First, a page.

Biological weathering refers to the activities of organisms that contribute to the fragmentation of rocks. Lichens—a fascinating partnership between fungi and algae—secrete chemicals that accelerate rock decomposition. Trees are very good at wedging their roots between cracks and physically breaking rocks apart. Think about that next time you are skating down a sidewalk and come to an abrupt “ramp” caused by a tree root.

All of these weathering processes can produce prodigious amounts of sediment. Consider that more than 30,000 feet of sediments (more than 9 km)—nearly as deep as the Mariana Trench—fill the Los Angeles Basin at its deepest spot beneath Downey (Yerkes et al. 1965). That sediment came from the surrounding mountains. But how did it get there?

6.4.2 Sediment Transport

Scientists who study sediments—sedimentologists—refer to the movements of sediments over space and time as sediment transport. For the most part, sediment transport refers to motions of grains due to moving fluids, such as winds or moving water (e.g., rivers, currents, street runoff). But gravity-driven flows, such as those that occur when glaciers push sediments downhill, also contribute to the movements of sediments.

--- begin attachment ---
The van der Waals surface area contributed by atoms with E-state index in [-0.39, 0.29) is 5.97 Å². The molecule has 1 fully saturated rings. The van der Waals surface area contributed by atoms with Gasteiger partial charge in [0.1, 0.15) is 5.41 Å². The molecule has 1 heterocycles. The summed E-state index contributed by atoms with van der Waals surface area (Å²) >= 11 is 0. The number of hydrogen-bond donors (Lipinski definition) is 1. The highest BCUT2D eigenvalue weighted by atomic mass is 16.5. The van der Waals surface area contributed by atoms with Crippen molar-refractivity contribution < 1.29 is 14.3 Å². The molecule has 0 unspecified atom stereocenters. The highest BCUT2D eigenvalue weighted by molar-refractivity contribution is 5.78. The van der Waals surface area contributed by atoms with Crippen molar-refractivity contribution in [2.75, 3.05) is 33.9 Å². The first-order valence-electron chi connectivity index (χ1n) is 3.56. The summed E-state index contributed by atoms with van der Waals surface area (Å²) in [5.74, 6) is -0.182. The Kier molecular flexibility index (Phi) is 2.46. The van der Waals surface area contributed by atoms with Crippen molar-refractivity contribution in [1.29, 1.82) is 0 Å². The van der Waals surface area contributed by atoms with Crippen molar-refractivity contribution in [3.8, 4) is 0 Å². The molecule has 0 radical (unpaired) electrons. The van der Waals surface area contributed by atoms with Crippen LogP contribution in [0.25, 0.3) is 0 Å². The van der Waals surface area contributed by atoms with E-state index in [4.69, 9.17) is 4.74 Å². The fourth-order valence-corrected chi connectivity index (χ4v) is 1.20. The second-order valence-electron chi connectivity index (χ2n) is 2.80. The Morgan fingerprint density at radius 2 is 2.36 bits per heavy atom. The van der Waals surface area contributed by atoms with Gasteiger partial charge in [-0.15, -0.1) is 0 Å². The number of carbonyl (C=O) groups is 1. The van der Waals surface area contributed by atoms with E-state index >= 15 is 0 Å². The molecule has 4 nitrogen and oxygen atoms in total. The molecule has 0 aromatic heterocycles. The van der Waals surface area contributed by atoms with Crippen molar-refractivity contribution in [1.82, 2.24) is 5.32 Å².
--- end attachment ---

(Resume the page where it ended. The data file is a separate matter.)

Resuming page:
When a moving fluid encounters a particle, it exerts a force on the particle. The force exerted by the fluid depends on a number of factors, such as:

  • the properties of the fluid (i.e., its density and viscosity)
  • the speed of the fluid and the nature of its flow (i.e., steady or turbulent)
  • the size, shape, density, saturation, and compaction of the particles
  • the shape of the surface on which the particle rests 
  • other factors

Now, like us, a particle can withstand a certain amount of flow without budging: we don’t get blown away every time the wind blows. However, there comes a point when the fluid motion is strong enough that the particle begins to rock and roll. The fluid speed at which a particle begins to move is called the threshold velocity.

Three definitions describe the motion of an individual particle in a moving fluid. The particle can tumble across a surface, generally (but not always) in the direction of fluid flow, a process called rolling. The particle can hop, that is, it can become temporarily suspended in the fluid and move forward before landing back on a surface, a process called saltation. Or the particle can “fly” within the fluid: it can move as part of the fluid, a process called suspension. In most environments, an individual particle will experience all three of these processes—rolling, saltation, and suspension—as the motions of a fluid generally vary with time and distance. (See Biju-Duval 2002 for a more extensive treatment of this topic.)